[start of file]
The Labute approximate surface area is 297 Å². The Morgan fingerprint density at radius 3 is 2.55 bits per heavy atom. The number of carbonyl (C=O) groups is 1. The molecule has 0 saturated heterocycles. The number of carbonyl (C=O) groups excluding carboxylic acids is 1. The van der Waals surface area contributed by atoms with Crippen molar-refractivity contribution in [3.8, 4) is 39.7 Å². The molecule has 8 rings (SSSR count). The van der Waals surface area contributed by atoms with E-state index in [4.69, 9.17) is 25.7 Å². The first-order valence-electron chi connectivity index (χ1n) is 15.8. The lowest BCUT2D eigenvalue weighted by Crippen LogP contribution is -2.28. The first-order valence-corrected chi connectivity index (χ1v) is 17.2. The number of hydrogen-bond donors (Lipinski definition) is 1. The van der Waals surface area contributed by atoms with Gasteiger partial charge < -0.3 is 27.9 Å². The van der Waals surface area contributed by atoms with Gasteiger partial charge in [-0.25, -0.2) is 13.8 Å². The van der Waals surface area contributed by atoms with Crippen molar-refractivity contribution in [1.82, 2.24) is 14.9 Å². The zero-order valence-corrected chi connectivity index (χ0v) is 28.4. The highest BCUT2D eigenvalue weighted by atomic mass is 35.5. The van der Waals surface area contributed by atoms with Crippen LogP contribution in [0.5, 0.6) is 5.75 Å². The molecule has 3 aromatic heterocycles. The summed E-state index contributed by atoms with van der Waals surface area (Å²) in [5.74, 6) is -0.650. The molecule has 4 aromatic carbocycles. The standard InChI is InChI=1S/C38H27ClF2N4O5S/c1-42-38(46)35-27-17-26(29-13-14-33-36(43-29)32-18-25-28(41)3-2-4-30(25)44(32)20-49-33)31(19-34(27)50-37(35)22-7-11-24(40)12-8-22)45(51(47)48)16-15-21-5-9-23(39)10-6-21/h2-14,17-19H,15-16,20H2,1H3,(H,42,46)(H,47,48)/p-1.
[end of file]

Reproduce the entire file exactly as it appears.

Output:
The Labute approximate surface area is 297 Å². The Morgan fingerprint density at radius 3 is 2.55 bits per heavy atom. The number of carbonyl (C=O) groups is 1. The molecule has 0 saturated heterocycles. The number of carbonyl (C=O) groups excluding carboxylic acids is 1. The van der Waals surface area contributed by atoms with Crippen molar-refractivity contribution in [3.8, 4) is 39.7 Å². The molecule has 8 rings (SSSR count). The van der Waals surface area contributed by atoms with E-state index in [4.69, 9.17) is 25.7 Å². The first-order valence-electron chi connectivity index (χ1n) is 15.8. The lowest BCUT2D eigenvalue weighted by Crippen LogP contribution is -2.28. The first-order valence-corrected chi connectivity index (χ1v) is 17.2. The number of hydrogen-bond donors (Lipinski definition) is 1. The van der Waals surface area contributed by atoms with Gasteiger partial charge < -0.3 is 27.9 Å². The van der Waals surface area contributed by atoms with Gasteiger partial charge in [-0.25, -0.2) is 13.8 Å². The van der Waals surface area contributed by atoms with Crippen molar-refractivity contribution in [1.82, 2.24) is 14.9 Å². The zero-order valence-corrected chi connectivity index (χ0v) is 28.4. The highest BCUT2D eigenvalue weighted by atomic mass is 35.5. The van der Waals surface area contributed by atoms with Crippen LogP contribution in [0.5, 0.6) is 5.75 Å². The molecule has 3 aromatic heterocycles. The summed E-state index contributed by atoms with van der Waals surface area (Å²) in [5.74, 6) is -0.650. The molecule has 4 aromatic carbocycles. The standard InChI is InChI=1S/C38H27ClF2N4O5S/c1-42-38(46)35-27-17-26(29-13-14-33-36(43-29)32-18-25-28(41)3-2-4-30(25)44(32)20-49-33)31(19-34(27)50-37(35)22-7-11-24(40)12-8-22)45(51(47)48)16-15-21-5-9-23(39)10-6-21/h2-14,17-19H,15-16,20H2,1H3,(H,42,46)(H,47,48)/p-1.